"To walk on a beach that was once full of starfish and sea life, and now it's empty, and try to convey to your kids what they're missing," Weir said. "Then people shrug and move on with their lives because there's always something else more present in that day."

Climate solutions

The best advice Weir said he ever got for covering the climate beat came from Mr. Rogers: "Look for the helpers."

"There's always helpers, and now I get to meet them rushing into these disasters. And there are countless other helpers that are invisible out there in clean technology spaces, or indigenous rights movements, or climate justice organizations. And I just went out and started looking for the helpers for my little boy, something to point him towards, and I found so many," Weir said.

Weir also reaches for hope thinking about community members having conversations across the aisle to build for a more resilient future.

“We're not sure how this new planet works, and there are days when it's very scary … But those are the times I argue, when it's most imperative for us to act locally, to lean across the fence to talk to a neighbor that you might not agree on when it comes to the ballot box, but you share a love of a hiking trail, or a fishing hole, or a reef, or a beach,” Weir said.

“You can communicate around the threats to those things that you both hold dear, and then maybe the conversation evolves into the politics around it, or what can we do as citizens, as consumers to save this thing that we all agree is worth saving.”

Plus, he finds the “invisible industrial revolution” encouraging.

"All of these amazing ideas are just now being uncorked, and private money is chasing government money, and countries around the world are decarbonizing in real, meaningful terms,” Weir said.

“But I worry that it's not fast enough and it won't happen enough at scale. I worry that the destruction that will come from these unnatural disasters could further balkanize the country into different regions that really believe in the climate science and those who don't.”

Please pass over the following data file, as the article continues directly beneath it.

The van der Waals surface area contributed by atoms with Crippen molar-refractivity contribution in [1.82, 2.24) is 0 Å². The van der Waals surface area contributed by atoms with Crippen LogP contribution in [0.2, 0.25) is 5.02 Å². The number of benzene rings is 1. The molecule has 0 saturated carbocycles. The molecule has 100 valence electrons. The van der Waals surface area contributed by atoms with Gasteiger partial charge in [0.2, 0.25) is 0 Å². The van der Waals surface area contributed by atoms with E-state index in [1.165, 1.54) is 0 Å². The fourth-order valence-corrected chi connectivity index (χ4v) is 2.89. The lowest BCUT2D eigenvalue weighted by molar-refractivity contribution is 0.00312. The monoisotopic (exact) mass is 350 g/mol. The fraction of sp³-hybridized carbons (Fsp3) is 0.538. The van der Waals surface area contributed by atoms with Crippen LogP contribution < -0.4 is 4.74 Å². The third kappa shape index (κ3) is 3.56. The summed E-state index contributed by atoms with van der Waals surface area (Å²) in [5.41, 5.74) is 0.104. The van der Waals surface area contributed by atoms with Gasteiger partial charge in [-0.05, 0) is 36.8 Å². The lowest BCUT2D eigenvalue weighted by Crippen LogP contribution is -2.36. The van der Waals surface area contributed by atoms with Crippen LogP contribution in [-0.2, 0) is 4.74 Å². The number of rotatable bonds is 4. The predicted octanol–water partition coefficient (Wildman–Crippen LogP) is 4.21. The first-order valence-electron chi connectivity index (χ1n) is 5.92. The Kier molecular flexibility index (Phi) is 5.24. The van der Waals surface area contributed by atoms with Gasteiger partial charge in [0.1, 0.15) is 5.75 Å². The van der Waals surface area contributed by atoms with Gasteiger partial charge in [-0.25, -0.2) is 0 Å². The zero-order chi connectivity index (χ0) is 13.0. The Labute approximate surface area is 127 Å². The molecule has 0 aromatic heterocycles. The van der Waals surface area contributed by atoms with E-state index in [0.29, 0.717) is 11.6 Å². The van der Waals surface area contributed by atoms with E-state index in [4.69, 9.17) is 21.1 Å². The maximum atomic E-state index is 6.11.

Florida highlights from the book

  1. By the time Weir's son River is his own age, the average American city will feel like it has moved over 500 miles south. For example: Jacksonville will feel like the northern border of Belize.
  2. While there were once up to 60 million bison roaming from Florida to Maine, Texas to the Canadian Rockies, there are now 100 million head of cattle grazing on public and private lands. "While the relationship between man and bison was once a model of sustainability, the cow is arguably the greatest example of a protein delivery system that both giveth and taketh away," Weir states in the book.
  3. In Florida, seven insurance companies went insolvent after "the Hurricane Irma-Michael-Ian triple whammy." Premiums are 3.5 times the national average. Weir said. As states try to stop insurers from fleeing, we could see the creation of National Wind and National Wildfire Insurance by the time his son River is a homeowner.
  4. Annette Rubin, married to former Seattle Seahawks defensive tackle Ahtyba Rubin, was new to living in the Florida Panhandle when Hurricane Michael came through in 2018. “And I was just really, really, really shocked at the frog-in the-pot mentality that Floridians have because they just grew up with this threat and they’re used to it. As a recent transplant and new mom I was like, ‘This is BS.’ We can’t just sit here and hope it doesn’t turn,” she was quoted as saying in the book.
  5. Punta Gorda became the first city in the state to adapt a climate resilience plan "in concert with the state and feds" after Hurricane Charley in 2014. The city broke the cycle of "rebuild-and-repeat" by buying up flood-prone properties and converting them to public spaces and living coastlines.
  6. In Charlotte County, America's first solar-powered town Babcock Ranch sustained "very little damage" during 2022's Hurricane Ian. Founder Syd Kitson was quoted in the book as saying, "People were out. In droves. Just walking around. I drove for four hours trying to hit almost every neighborhood I could. I talked to everyone I could and was overcome with relief."
My main role for WUSF is to report on climate change and the environment, while taking part in NPR’s High-Impact Climate Change Team. I’m also a participant of the Florida Climate Change Reporting Network.